Westward Farm Scilly Gin

Many a distillery spawned by the ginaissance is proud to proclaim that it is a small batch producer, but they will have to go a long way to beat the Hicks family. At the risk of sounding like Stella Gibbons, there have always been Hicks at Westward Farm, well at least for seven generations and they seem to be thriving on it.

Based on the island of St Agnes, the southernmost populated island in the Isles of Scilly. As well as distilling alcohol, which we will come on to in a minute, they produce essential oils from plants they grow on the farm from which they make a range of soaps and toiletries marketed under their “28 miles” brand. In their orchard they grow apples which they turn into apple juice and cyder and their Westward Farm beef can be found in the food shops of the island. In a quaint, country touch they have a wheelbarrow outside the farm gate containing seasonal produce. I must make a trip to the Isles some time.

Twenty-eight is a theme running through the farm’s produce because, astonishingly, they produce their gin in batches of just 28 a time. The botanicals they use for Westward Farm Scilly Gin are sourced from Java and Africa as well as from their own fields. They grow their own juniper, coriander, and angelica, and, as you might expect, source as much of their own energy as they can through their solar panels.

The base of their spirit is made from pure grain and the botanicals, frustratingly they are tight-lipped as to what precisely goes in, are gently vapour-infused in their stills to ensure that none of the unique qualities of each is lost in the process. It also means that no batch is precisely identical, adding an intoxicating variability to their product.

As well as Scilly Gin, they produce a Rose Geranium gin, a Wild Wingletang Gin, the name taken from the Downs on the island from which the gorse blossom they use is foraged, a Tanglewood Kitchen Pink Gin, and an oak-aged 28 Miles Gin. They keep themselves busy.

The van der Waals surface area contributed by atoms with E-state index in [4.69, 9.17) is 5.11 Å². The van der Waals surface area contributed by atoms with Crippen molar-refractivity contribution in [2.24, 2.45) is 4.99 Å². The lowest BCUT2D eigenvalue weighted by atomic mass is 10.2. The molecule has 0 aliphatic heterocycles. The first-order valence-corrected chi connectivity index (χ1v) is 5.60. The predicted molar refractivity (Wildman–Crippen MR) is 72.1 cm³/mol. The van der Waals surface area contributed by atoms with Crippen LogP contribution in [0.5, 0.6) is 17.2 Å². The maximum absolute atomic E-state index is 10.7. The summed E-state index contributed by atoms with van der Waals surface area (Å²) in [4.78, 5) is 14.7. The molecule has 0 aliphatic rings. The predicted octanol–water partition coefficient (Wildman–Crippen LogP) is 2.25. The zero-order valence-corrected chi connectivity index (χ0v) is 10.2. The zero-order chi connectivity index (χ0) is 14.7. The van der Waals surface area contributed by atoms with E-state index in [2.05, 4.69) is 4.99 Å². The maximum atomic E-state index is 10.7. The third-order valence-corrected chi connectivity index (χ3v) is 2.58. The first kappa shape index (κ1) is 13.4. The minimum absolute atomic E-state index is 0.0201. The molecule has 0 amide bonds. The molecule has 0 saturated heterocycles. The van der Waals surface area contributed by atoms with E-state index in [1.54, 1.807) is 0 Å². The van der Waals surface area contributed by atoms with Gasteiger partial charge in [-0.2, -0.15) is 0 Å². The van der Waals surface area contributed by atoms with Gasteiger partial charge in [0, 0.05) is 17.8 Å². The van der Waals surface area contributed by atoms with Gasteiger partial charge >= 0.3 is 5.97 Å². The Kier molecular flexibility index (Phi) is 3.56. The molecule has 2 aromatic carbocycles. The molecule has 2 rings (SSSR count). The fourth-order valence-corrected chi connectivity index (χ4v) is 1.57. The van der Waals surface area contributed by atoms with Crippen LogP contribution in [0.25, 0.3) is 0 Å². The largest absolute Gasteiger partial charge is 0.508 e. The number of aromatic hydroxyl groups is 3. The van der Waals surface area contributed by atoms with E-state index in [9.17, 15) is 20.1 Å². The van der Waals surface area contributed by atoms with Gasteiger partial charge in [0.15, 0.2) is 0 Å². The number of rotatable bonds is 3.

My bottle of Scilly Gin is made from clear glass and is bell-shaped with a small neck and an artificial cork stopper. The label is functional rather than elaborate and has an old-fashioned, chemical bottle about it. Black lettering is set off against an off white or beige background with the name of the gin in blue. The only symbols on the label are the co-ordinates of the farm and a rather forlorn tree at the bottom. Batch number 621 produced my gin, the label tells me, and was the work of Aiden to whom I offer my thanks.

On the nose there is the aroma of very fresh juniper with citrus and spicy elements in the mix. In the glass it is beautifully clear and in the mouth is a complex, but well-balanced, mix of juniper, citrus, and pepper which leaves a long lasting and warming aftertaste. It worked well with a good quality tonic and with an ABV of 40% is strong enough to make its presence felt while leaving enough room to entice you to pour another one. This was a real find and next time I pop into Drinkfinder UK in Constantine, I will be putting another bottle in my basket.

Until the next time, cheers!

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